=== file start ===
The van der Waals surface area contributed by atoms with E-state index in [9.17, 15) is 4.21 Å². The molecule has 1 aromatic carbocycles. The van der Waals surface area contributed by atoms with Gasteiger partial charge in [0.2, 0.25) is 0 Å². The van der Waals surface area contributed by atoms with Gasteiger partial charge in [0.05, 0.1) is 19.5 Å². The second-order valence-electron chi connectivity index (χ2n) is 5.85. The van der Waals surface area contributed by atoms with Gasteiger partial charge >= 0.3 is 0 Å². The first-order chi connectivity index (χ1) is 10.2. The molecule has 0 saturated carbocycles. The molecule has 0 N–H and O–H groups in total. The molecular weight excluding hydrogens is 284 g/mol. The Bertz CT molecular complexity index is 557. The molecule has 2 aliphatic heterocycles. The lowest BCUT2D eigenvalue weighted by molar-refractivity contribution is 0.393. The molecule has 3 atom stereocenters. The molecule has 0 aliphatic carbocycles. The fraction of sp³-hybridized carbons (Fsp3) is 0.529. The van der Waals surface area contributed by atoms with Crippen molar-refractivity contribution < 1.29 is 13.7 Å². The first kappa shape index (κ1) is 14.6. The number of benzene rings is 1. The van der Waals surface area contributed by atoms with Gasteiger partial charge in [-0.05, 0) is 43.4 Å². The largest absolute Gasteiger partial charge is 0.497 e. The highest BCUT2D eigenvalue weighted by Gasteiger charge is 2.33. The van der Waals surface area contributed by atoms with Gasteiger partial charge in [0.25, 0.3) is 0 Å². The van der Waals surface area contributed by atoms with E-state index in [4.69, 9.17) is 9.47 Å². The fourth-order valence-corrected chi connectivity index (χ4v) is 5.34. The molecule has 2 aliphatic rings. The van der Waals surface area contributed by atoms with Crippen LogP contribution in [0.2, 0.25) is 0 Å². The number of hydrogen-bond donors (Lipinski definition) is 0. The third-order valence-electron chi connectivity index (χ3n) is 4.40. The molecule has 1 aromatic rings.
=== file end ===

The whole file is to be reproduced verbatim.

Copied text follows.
The van der Waals surface area contributed by atoms with E-state index in [9.17, 15) is 4.21 Å². The molecule has 1 aromatic carbocycles. The van der Waals surface area contributed by atoms with Gasteiger partial charge in [0.2, 0.25) is 0 Å². The van der Waals surface area contributed by atoms with Gasteiger partial charge in [0.05, 0.1) is 19.5 Å². The second-order valence-electron chi connectivity index (χ2n) is 5.85. The van der Waals surface area contributed by atoms with Gasteiger partial charge >= 0.3 is 0 Å². The first-order chi connectivity index (χ1) is 10.2. The molecule has 0 saturated carbocycles. The molecule has 0 N–H and O–H groups in total. The molecular weight excluding hydrogens is 284 g/mol. The Bertz CT molecular complexity index is 557. The molecule has 2 aliphatic heterocycles. The lowest BCUT2D eigenvalue weighted by molar-refractivity contribution is 0.393. The molecule has 3 atom stereocenters. The molecule has 0 aliphatic carbocycles. The fraction of sp³-hybridized carbons (Fsp3) is 0.529. The van der Waals surface area contributed by atoms with Crippen molar-refractivity contribution < 1.29 is 13.7 Å². The first kappa shape index (κ1) is 14.6. The number of benzene rings is 1. The van der Waals surface area contributed by atoms with Gasteiger partial charge in [-0.05, 0) is 43.4 Å². The largest absolute Gasteiger partial charge is 0.497 e. The highest BCUT2D eigenvalue weighted by Gasteiger charge is 2.33. The van der Waals surface area contributed by atoms with Gasteiger partial charge in [0.25, 0.3) is 0 Å². The van der Waals surface area contributed by atoms with E-state index in [4.69, 9.17) is 9.47 Å². The fourth-order valence-corrected chi connectivity index (χ4v) is 5.34. The molecule has 2 aliphatic rings. The van der Waals surface area contributed by atoms with Crippen LogP contribution in [0.2, 0.25) is 0 Å². The number of hydrogen-bond donors (Lipinski definition) is 0. The third-order valence-electron chi connectivity index (χ3n) is 4.40. The molecule has 1 aromatic rings.